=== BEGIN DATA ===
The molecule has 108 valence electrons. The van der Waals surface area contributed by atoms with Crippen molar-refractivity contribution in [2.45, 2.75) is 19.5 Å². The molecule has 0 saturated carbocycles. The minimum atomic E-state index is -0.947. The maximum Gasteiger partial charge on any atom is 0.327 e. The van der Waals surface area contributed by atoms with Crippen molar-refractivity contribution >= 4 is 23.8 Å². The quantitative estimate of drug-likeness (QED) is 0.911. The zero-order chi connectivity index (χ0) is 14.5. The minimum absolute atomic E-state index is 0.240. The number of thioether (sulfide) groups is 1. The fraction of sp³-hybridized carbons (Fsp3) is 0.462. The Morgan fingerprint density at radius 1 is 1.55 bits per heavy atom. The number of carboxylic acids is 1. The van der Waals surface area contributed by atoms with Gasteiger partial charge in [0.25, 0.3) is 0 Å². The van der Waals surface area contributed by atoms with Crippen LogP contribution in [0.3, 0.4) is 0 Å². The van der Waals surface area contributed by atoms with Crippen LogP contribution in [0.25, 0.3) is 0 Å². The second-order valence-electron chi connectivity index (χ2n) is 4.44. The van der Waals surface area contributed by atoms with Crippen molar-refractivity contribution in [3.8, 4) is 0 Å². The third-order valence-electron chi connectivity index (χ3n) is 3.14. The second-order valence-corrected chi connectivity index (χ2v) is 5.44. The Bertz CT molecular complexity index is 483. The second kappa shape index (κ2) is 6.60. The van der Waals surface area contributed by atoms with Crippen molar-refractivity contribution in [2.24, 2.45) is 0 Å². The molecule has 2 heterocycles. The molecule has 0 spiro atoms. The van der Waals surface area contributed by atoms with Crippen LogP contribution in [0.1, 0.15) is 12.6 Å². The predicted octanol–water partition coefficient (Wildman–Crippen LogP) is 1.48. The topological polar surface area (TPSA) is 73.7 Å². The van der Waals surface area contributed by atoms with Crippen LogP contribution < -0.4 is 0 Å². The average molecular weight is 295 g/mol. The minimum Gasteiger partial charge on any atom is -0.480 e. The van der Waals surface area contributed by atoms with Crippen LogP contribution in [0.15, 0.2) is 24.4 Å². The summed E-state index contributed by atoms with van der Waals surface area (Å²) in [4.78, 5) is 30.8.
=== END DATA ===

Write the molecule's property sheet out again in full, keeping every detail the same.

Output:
The molecule has 108 valence electrons. The van der Waals surface area contributed by atoms with Crippen molar-refractivity contribution in [2.45, 2.75) is 19.5 Å². The molecule has 0 saturated carbocycles. The minimum atomic E-state index is -0.947. The maximum Gasteiger partial charge on any atom is 0.327 e. The van der Waals surface area contributed by atoms with Crippen molar-refractivity contribution >= 4 is 23.8 Å². The quantitative estimate of drug-likeness (QED) is 0.911. The zero-order chi connectivity index (χ0) is 14.5. The minimum absolute atomic E-state index is 0.240. The number of thioether (sulfide) groups is 1. The fraction of sp³-hybridized carbons (Fsp3) is 0.462. The Morgan fingerprint density at radius 1 is 1.55 bits per heavy atom. The number of carboxylic acids is 1. The van der Waals surface area contributed by atoms with Gasteiger partial charge in [0.25, 0.3) is 0 Å². The van der Waals surface area contributed by atoms with Crippen LogP contribution in [0.3, 0.4) is 0 Å². The van der Waals surface area contributed by atoms with Crippen LogP contribution in [0.25, 0.3) is 0 Å². The second-order valence-electron chi connectivity index (χ2n) is 4.44. The van der Waals surface area contributed by atoms with Crippen molar-refractivity contribution in [3.8, 4) is 0 Å². The third-order valence-electron chi connectivity index (χ3n) is 3.14. The second-order valence-corrected chi connectivity index (χ2v) is 5.44. The Bertz CT molecular complexity index is 483. The second kappa shape index (κ2) is 6.60. The van der Waals surface area contributed by atoms with Crippen molar-refractivity contribution in [2.24, 2.45) is 0 Å². The molecule has 2 heterocycles. The molecule has 0 spiro atoms. The van der Waals surface area contributed by atoms with Crippen LogP contribution in [0.1, 0.15) is 12.6 Å². The predicted octanol–water partition coefficient (Wildman–Crippen LogP) is 1.48. The topological polar surface area (TPSA) is 73.7 Å². The van der Waals surface area contributed by atoms with Crippen LogP contribution < -0.4 is 0 Å². The average molecular weight is 295 g/mol. The minimum Gasteiger partial charge on any atom is -0.480 e. The van der Waals surface area contributed by atoms with Crippen LogP contribution in [0.15, 0.2) is 24.4 Å². The summed E-state index contributed by atoms with van der Waals surface area (Å²) in [4.78, 5) is 30.8.